There is Someone who is much better at it than I am...

I don’t quite know whether I am the kind of person who lives primarily out of emotion, or out of analysis and reason. But I do know that every time I have acted out of emotion, a big part of me jerks myself back and rehashes those steps and analyzes them in effort to prevent them from happening again. Sometimes I even over-think things, to the point of inaction, or fear.

I want to be different — but then moments such as one from yesterday happen and I come back to a realization of my own weakness and my need for Someone stronger.

One of my roommates and I took a road trip yesterday and, on the way home, something she asked me directed my thoughts back into the past, to a memory that recurs every now and then — the memory of a dear friendship that died slowly.

Bear with me ... there is a point to this story.

My best friend and I were inseparable growing up. But as it often happens, as two people mature and life happens around them, we drifted. Church splits, words spoken, families heading in different directions, dating, marriage and college were all events, which, apparently, our friendship was not strong enough to withstand. And so we drifted. There was never a dramatic parting of ways — just a long and gradual separation of tastes, thoughts, ambitions and dreams, and by the time I knew it, there was a gulf so wide between us that only a long bridge-building project could have spanned it. And, by that time, neither one of us seemed to want to close the gap.

But hers is a friendship I have always missed. I have looked for it in so many other people, but never found anything quite like the familiarity of a shared childhood to make it possible.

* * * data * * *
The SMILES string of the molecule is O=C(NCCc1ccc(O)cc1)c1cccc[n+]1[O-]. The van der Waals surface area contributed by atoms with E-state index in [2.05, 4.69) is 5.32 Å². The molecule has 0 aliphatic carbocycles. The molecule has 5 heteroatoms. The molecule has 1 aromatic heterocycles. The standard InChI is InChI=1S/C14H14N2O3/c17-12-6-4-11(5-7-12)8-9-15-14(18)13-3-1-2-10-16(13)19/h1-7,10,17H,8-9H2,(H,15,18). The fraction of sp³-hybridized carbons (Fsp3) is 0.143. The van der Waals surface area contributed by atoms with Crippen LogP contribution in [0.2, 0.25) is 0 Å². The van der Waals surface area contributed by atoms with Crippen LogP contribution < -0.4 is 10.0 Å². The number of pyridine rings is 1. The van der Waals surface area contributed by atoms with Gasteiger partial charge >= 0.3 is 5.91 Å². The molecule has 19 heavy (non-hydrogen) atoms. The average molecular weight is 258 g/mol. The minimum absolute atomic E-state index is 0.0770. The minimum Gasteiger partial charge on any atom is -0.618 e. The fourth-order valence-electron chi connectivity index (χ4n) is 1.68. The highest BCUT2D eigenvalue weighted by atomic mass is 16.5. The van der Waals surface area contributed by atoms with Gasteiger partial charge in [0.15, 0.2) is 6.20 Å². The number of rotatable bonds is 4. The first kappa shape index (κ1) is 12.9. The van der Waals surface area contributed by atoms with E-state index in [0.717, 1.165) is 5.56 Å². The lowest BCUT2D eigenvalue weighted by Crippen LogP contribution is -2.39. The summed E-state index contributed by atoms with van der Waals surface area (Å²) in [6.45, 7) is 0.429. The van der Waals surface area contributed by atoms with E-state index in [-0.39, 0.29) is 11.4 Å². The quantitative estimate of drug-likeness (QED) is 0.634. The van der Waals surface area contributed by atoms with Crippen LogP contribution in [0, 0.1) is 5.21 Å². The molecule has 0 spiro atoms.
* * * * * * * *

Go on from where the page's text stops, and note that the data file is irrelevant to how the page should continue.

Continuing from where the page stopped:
Last night, though, in the midst of my roommate’s questions, part of the sometimes fuzzy mystery of that friendship’s dissolution became a little clearer.

My friend and I, as I’ve alluded to, told each other everything. Family stories, secret crushes, hopes and fears — it was all out there for the other person to see. That is why I was so mystified when things began to change for us.

After an illness which almost took her from us, she was different. One of the guys we grew up with had been interested in her for awhile, and after her recovery, they started seeing each other. Within a few years they were engaged, then married.

She did ask me to be in the wedding, but at that point I already was feeling the gap widening.

She was married on a hot day in July. Her first trip away from her husband after the wedding was when we went to visit a friend who lived out of state the following November.

We had a really good time that weekend. But one night we got into one of those late-night conversations girl friends are famous for ... and I found out that her illness, by that time years in the past, had been followed by a years-long struggle with bulimia ... and she hadn’t told me.

I was so hurt, and confused about why, after a lifelong friendship, she wouldn’t feel safe telling me — her best friend — about something I could have prayed with her and cried with her through. I wouldn’t have judged. I wouldn’t have scorned.

Years have gone by, and she and I have come to somewhat of a center in our lives. We can see each other at gatherings back home and still pick up where we left off last time. We definitely won’t ever be the same friends we were at 12, but there is a rich history there, and I think both of us will treasure it.

Maybe I will never know why she didn’t tell me about her battle with bulimia. But I am thankful for remembering that conversation last night. I think what God was trying to say is that, much as I want to, I don’t have to be the person everyone runs to for comfort and healing. Even though I am willing to listen and feel others’ pain, there is Someone who is much better equipped to take those struggles and work through them and free my friends from their burdens.

I want to be there for you, and when you come to me, I will listen with arms ready to soothe you. But please, don’t let me get in the way of your Savior.

Run to Him.